Facing its first real test of a joint administration in local baseball, The Bahamas faltered, losing all four of its games at the Pan American Baseball Confederation’s (COPABE) U18 (under-18) Baseball Championships in Panama City, Panama.
In its opening game on Friday, Team Bahamas fell 15-1 to Cuba, then lost 14-4 in seven innings to Colombia on Saturday, and ended the weekend with a 17-1 loss to Venezuela on Sunday. In The Bahamas’ final pool game on Monday, the team fell 17-3 to Canada.
Bahamas Baseball Association (BBA) Vice President Marvin ‘Toogie’ Wood, a former national player, remains upbeat about the talent level of Team Bahamas and the prospect of the team in the future.
“Even the scores might not indicate it, I think that we played very well and showed a lot of promise for the future. We showed that we could play with these guys. There were some jitters and we were outplayed but at the end of the day, progress was made,” said Wood. “We need to start identifying funding. Funding is always vital when you are trying to put together a team to play in this type of a tournament. Overall, there were a few bright spots, but you’re not going to have long-term success at a tournament like this without proper funding. To get to where we want to in baseball, we have to put in the work and get proper funding. Hopefully, we’ll be able to get there.”
In the first game of the regional tournament against Cuba at the Estadio Olmedo Solé in Las Tablas, Panama, The Bahamas fell behind 2-0 after the first inning. Cuba added two more runs in the top of the fourth. The Bahamas got on the scoreboard in the bottom of the fourth when Austin Knowles scored an unearned run. He reached second on throwing error after a broken-bat grounder, stole third and came home on a sacrifice fly. Cuba took that 4-1 lead into the sixth. They scored two more in the top of the sixth, chasing Team Bahamas starter Dylan Cartwright. They added three runs in the top of the eighth, and exploded for six in the top of the ninth to put the game away, winning convincingly, 15-1. Cartwright suffered the loss for The Bahamas.
Team Bahamas had a much better start against Colombia at the Estadio Olmedo Solé the following day. The game was tied at one after the first inning, and The Bahamas took its first lead of the tournament in the top of the second as James Rolle connected for a 430-foot solo shot. The Bahamas had an opportunity to add more runs to its total but stranded runners at the corners, with no outs, in the top of the second. Colombia scored twice in the bottom of the second to take a 3-2 lead, and they never looked back. They went ahead 5-3 in the bottom of the fourth, and 7-4 in the bottom of the fifth. They went on to score seven runs between the sixth and seventh innings to end the game early via the mercy rule, winning 14-4.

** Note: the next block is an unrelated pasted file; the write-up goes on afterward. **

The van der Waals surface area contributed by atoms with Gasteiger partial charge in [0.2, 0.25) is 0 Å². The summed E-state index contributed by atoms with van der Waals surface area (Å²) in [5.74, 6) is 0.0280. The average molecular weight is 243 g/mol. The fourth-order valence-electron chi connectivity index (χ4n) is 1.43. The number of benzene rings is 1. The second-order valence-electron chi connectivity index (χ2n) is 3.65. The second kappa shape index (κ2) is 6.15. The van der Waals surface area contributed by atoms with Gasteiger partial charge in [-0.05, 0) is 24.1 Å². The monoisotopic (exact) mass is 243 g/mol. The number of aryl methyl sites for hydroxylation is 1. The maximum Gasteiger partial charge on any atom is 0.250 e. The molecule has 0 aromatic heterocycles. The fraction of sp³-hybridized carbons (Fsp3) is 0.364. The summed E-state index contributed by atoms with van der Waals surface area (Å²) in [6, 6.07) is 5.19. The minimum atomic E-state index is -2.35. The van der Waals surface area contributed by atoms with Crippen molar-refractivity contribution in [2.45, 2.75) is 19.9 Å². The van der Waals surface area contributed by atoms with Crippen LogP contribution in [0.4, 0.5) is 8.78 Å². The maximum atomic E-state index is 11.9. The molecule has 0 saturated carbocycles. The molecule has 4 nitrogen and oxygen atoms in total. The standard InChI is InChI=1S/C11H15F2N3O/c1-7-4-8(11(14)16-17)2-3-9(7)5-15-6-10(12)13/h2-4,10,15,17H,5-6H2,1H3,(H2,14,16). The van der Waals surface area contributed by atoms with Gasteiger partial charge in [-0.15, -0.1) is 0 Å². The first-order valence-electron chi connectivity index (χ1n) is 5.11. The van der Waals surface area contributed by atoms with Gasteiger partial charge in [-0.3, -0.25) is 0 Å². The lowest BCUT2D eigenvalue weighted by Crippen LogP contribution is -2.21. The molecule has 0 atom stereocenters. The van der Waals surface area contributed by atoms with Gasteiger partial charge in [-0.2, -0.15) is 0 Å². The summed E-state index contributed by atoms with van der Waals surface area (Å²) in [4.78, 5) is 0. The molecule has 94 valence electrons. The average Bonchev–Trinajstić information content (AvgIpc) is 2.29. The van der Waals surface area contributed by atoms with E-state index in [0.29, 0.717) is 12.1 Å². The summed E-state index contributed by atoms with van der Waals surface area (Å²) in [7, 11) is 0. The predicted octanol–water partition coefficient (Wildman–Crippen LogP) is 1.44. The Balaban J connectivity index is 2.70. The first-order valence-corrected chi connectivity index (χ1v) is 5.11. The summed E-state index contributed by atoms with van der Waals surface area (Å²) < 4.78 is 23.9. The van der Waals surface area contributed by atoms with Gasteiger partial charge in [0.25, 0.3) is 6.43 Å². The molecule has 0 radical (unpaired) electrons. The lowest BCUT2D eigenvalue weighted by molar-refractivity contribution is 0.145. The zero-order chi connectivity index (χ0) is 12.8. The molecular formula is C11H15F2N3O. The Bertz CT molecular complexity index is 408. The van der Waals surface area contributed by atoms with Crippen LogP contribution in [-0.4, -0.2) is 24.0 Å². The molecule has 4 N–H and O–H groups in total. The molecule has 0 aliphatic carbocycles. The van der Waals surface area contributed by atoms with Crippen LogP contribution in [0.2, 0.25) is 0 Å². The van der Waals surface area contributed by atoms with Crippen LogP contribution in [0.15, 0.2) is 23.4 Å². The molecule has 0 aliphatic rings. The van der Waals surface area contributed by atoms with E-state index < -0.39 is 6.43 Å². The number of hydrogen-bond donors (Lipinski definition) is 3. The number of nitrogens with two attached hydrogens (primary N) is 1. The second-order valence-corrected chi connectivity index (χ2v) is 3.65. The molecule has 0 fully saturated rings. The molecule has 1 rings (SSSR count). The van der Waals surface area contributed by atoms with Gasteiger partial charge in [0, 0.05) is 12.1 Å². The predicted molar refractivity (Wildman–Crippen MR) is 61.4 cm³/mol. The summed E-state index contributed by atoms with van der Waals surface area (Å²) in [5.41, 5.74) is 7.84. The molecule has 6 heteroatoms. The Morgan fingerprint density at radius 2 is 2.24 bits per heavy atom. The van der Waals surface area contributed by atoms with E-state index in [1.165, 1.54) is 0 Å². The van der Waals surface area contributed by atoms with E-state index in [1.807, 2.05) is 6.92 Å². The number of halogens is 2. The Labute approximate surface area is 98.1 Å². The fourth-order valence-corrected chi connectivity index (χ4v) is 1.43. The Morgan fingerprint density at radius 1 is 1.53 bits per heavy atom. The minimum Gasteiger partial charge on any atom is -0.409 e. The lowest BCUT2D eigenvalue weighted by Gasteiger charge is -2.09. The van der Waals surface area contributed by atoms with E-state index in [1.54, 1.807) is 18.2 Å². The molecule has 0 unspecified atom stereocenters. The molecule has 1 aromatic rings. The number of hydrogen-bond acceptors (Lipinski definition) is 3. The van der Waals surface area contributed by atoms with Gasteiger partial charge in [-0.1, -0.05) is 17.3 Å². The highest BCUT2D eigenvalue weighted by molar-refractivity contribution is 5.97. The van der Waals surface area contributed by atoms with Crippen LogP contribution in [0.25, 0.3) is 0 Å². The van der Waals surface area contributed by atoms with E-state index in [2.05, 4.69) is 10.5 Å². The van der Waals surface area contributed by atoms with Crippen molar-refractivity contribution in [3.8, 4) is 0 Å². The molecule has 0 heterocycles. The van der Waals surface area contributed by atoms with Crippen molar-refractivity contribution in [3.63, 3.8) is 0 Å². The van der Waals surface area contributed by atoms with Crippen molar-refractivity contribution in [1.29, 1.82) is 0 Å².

A lack of offensive production and fundamental errors continued to plague The Bahamas as they went on to lose, 17-1, to Venezuela at the Estadio Olmedo Solé on Sunday. It would get no easier on Monday as Team Bahamas fell behind early to Canada and never recovered. Canada scored six runs in the first inning off just one hit. They capitalized off a number of walks and pass balls, all with two outs. Canada was ahead 8-3 after three innings, and went to win easily, 17-3, at the Estadio Olmedo Solé. Canada scored 17 runs off just eight hits as Team Bahamas was plagued with a number of fundamental errors.
“It was a combination of everything that really caused us,” said Wood. “Those other teams had some timely hits, and in particular on our part, there was a lack of communication. This team consists of players from different islands and various leagues. They don’t get to play with each other on a regular basis, and you need that consistency and chemistry when you play at a tournament at this level. Also, a number of players on the other teams play professionally and are used of playing at this level. We’re confident that we’re headed in the right direction. This was an 18U (18-and under) tournament and a number of our guys are 14U (14-and-under). We have a development plan for our teams going forward, and we feel that we are headed in the right direction.”
There were some bright spots for Team Bahamas as Knowles tied for the tournament lead in stolen bases with three, and Rolle was second in home-runs with one.
It’s been about a year and a half since the various baseball factions in the country came together under one umbrella, essentially ending more than a 30-year impasse in the sport locally. This was their first main test internationally.
The Pan American Baseball U18 Baseball Championships is the official championship tournament for this region, and served as a qualifier for the World Baseball Softball Confederation’s (WBSC) 29th World Cup 2019, set to be played at the Gijang-Hyundai Dream Ballpark in Gijang, South Korea, next year.
The Bahamas was entered in Group B with Cuba, Canada, Venezuela and Colombia. In Group A are the United States of America (USA), the Dominican Republic, Brazil, Peru and Honduras. Group C consists of Nicaragua, Mexico, Argentina and Guatemala. The top four national teams at the end of the championships this week will represent the Americas at the WBSC U18 World Cup 2019. The United States is the five-time defending champion of the tournament.
Education: College of The Bahamas, Associates in Accounting